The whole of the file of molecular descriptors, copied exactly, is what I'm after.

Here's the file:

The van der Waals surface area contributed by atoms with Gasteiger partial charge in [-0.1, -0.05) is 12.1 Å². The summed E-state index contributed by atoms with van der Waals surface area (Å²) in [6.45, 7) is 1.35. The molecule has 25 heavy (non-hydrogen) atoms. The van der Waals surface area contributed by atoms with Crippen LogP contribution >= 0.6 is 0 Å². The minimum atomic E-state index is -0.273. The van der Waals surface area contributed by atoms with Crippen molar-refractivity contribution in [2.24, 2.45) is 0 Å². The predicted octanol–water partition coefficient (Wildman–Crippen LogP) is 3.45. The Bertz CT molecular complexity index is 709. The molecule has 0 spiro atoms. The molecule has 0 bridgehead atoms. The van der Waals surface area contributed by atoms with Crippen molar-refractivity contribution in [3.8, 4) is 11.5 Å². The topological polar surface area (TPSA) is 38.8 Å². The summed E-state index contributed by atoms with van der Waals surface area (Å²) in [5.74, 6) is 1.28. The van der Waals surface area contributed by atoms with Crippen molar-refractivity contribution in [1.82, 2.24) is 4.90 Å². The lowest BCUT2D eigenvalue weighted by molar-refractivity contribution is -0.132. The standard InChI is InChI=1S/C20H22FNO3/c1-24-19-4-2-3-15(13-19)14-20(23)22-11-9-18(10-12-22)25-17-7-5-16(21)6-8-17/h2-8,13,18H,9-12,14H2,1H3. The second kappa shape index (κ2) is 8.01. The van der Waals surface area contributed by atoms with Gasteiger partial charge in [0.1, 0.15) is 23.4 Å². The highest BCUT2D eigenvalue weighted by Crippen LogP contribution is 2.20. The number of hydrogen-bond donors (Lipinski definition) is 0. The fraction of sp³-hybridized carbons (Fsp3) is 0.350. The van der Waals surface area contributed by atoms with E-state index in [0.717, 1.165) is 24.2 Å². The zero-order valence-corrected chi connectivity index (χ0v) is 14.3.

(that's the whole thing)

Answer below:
The van der Waals surface area contributed by atoms with Gasteiger partial charge in [-0.1, -0.05) is 12.1 Å². The summed E-state index contributed by atoms with van der Waals surface area (Å²) in [6.45, 7) is 1.35. The molecule has 25 heavy (non-hydrogen) atoms. The van der Waals surface area contributed by atoms with Crippen LogP contribution >= 0.6 is 0 Å². The minimum atomic E-state index is -0.273. The van der Waals surface area contributed by atoms with Crippen molar-refractivity contribution in [2.24, 2.45) is 0 Å². The predicted octanol–water partition coefficient (Wildman–Crippen LogP) is 3.45. The Bertz CT molecular complexity index is 709. The molecule has 0 spiro atoms. The molecule has 0 bridgehead atoms. The van der Waals surface area contributed by atoms with Crippen molar-refractivity contribution in [3.8, 4) is 11.5 Å². The topological polar surface area (TPSA) is 38.8 Å². The summed E-state index contributed by atoms with van der Waals surface area (Å²) in [5.74, 6) is 1.28. The van der Waals surface area contributed by atoms with Crippen molar-refractivity contribution in [1.82, 2.24) is 4.90 Å². The lowest BCUT2D eigenvalue weighted by molar-refractivity contribution is -0.132. The standard InChI is InChI=1S/C20H22FNO3/c1-24-19-4-2-3-15(13-19)14-20(23)22-11-9-18(10-12-22)25-17-7-5-16(21)6-8-17/h2-8,13,18H,9-12,14H2,1H3. The second kappa shape index (κ2) is 8.01. The van der Waals surface area contributed by atoms with Gasteiger partial charge in [0.1, 0.15) is 23.4 Å². The highest BCUT2D eigenvalue weighted by Crippen LogP contribution is 2.20. The number of hydrogen-bond donors (Lipinski definition) is 0. The fraction of sp³-hybridized carbons (Fsp3) is 0.350. The van der Waals surface area contributed by atoms with E-state index in [0.717, 1.165) is 24.2 Å². The zero-order valence-corrected chi connectivity index (χ0v) is 14.3.